"How do you feel?"

People have been asking me that question for a couple of months now, because there are so many changes going on, major changes, and life won't really settle into a new normal before autumn. Most of the time, I really don't know how to answer this question. This is unusual for me, but I really don't know how I feel these days. "Are you excited?" people ask. Well, yes, I think so. "Are you sad?" Yes, certainly. Closing my business was part of the plan, and the right decision for this time in my life, but it was a loss. I will miss my clients. I sometimes think that after nineteen years as a therapist, I was finally starting to get pretty good at it. As much as I look forward to the next career, and the excitement and challenge of launching that, I have some grief about the endings in all of this.

I will also miss my friends here in Seattle. I think friendship is my favorite form of relationship. I spend a lot of time on my friendships, and I already grieve the changes that will inevitably happen when I move nearly 3,000 miles away from my closest friends.

And... I do feel excited. In 2011, when I finished a graduate certificate in diaconal studies at Seattle University, I thought I would never want to go to graduate school again. I was exhausted and overworked at that point in my life, and much less healthy (both physically and emotionally) than I am now. I was tired of writing academic papers. I was ready to step away from the world of graduate school. And now, six years later, I don't feel any of those feelings. I look forward to learning new things, and making new friends in that learning environment.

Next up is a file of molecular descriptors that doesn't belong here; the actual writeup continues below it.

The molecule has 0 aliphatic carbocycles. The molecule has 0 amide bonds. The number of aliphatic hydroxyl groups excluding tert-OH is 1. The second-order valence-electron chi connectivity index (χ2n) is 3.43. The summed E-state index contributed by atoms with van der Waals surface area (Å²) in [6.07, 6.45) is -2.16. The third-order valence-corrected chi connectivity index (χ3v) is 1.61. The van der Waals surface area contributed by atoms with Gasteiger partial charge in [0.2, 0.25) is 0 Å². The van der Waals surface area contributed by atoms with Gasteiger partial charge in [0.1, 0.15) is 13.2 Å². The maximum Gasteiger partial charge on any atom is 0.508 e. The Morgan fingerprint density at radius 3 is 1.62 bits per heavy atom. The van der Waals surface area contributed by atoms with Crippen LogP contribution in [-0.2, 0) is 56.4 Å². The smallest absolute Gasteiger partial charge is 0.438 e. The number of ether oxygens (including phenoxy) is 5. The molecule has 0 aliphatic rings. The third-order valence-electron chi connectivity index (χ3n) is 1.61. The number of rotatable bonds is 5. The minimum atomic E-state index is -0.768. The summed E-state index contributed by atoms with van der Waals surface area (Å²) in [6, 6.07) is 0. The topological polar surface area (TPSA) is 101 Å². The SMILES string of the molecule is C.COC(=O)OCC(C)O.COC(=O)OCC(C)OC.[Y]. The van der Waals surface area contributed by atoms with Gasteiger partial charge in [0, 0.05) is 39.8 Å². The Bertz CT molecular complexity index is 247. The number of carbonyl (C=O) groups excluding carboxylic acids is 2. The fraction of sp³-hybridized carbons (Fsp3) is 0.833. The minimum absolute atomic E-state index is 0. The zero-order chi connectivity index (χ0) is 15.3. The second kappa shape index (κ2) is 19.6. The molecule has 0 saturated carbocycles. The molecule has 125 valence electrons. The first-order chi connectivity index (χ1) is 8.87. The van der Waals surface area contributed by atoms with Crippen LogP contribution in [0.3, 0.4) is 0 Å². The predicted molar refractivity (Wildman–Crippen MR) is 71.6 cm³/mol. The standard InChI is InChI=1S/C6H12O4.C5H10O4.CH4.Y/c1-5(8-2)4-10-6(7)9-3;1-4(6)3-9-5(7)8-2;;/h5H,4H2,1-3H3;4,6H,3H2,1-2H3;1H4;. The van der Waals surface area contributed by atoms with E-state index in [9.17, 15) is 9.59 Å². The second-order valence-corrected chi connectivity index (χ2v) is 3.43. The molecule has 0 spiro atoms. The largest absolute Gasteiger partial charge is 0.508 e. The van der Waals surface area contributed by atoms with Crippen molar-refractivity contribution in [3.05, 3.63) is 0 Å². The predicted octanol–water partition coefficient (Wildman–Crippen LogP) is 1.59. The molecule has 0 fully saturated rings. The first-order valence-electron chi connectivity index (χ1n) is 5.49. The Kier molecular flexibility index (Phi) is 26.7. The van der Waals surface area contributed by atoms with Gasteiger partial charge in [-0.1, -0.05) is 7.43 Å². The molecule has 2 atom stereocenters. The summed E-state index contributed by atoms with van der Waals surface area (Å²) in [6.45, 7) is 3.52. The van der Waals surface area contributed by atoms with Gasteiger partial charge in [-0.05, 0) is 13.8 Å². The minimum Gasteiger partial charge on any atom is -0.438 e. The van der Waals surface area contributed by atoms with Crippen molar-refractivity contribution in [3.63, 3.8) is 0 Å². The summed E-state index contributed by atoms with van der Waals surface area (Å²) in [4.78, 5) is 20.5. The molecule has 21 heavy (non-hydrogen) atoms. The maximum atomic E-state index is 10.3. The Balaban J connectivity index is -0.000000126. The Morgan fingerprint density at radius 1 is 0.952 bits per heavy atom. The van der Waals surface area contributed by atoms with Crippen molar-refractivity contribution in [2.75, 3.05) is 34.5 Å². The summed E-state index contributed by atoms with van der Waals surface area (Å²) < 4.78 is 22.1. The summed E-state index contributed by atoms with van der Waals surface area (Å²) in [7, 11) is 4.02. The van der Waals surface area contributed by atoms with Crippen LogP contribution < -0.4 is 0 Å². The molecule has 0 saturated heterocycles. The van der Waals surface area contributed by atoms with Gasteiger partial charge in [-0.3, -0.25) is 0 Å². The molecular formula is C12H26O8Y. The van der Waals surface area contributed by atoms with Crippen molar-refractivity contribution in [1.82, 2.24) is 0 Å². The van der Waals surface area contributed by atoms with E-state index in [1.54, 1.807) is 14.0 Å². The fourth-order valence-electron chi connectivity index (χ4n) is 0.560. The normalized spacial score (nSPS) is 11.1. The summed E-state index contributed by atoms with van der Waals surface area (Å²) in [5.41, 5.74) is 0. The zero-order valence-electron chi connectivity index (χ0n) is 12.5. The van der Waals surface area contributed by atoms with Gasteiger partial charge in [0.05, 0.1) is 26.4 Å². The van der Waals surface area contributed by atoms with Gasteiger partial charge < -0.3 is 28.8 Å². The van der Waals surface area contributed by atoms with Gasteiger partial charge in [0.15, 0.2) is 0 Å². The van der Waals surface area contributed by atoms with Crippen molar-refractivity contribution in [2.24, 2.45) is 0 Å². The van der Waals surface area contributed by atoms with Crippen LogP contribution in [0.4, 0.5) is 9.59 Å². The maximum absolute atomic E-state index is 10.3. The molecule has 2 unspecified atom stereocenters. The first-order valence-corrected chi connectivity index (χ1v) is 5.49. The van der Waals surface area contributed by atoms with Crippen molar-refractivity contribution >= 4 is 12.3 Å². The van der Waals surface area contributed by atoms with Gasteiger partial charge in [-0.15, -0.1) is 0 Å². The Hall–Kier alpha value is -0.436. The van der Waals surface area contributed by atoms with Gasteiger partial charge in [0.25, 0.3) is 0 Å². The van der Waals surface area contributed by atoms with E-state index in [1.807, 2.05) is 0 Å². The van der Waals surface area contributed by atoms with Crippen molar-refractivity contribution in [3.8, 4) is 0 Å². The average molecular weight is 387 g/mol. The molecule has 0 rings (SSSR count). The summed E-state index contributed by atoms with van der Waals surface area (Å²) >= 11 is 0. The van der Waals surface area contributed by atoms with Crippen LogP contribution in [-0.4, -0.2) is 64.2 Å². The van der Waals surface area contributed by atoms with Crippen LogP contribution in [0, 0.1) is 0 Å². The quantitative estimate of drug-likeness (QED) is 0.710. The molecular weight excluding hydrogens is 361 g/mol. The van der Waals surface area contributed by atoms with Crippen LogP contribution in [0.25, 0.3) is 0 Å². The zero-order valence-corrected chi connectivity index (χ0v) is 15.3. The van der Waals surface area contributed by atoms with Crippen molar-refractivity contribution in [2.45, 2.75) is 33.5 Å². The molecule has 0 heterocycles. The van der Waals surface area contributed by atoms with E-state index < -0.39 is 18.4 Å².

Finally, I'm excited about doing all of this with my husband Andrew. He's my greatest, closest friend, and this is an adventure we've never had together. We met in 1998 and became a couple in 1999, and all these years we've made our home in Seattle. Now we will step into an entirely new life in another part of the world, and that is a bright beacon of hope and promise for me during this time of transition.

Mostly, I feel fairly okay, stable, a little fragile, but not frail. I'm staying physically healthy, and we are moving through it. Someone asked me the other day, "What is your deepest hope for this time?" My answer: my deepest hope is that Andrew and I can receive this three-year experience on its own terms, as its own gift, and not merely as a transition to the life that awaits us when we return to Seattle in 2020. God is here, not elsewhere. This adventure is where God meets us.

I feel good.

I know how she feels.

I know how she feels.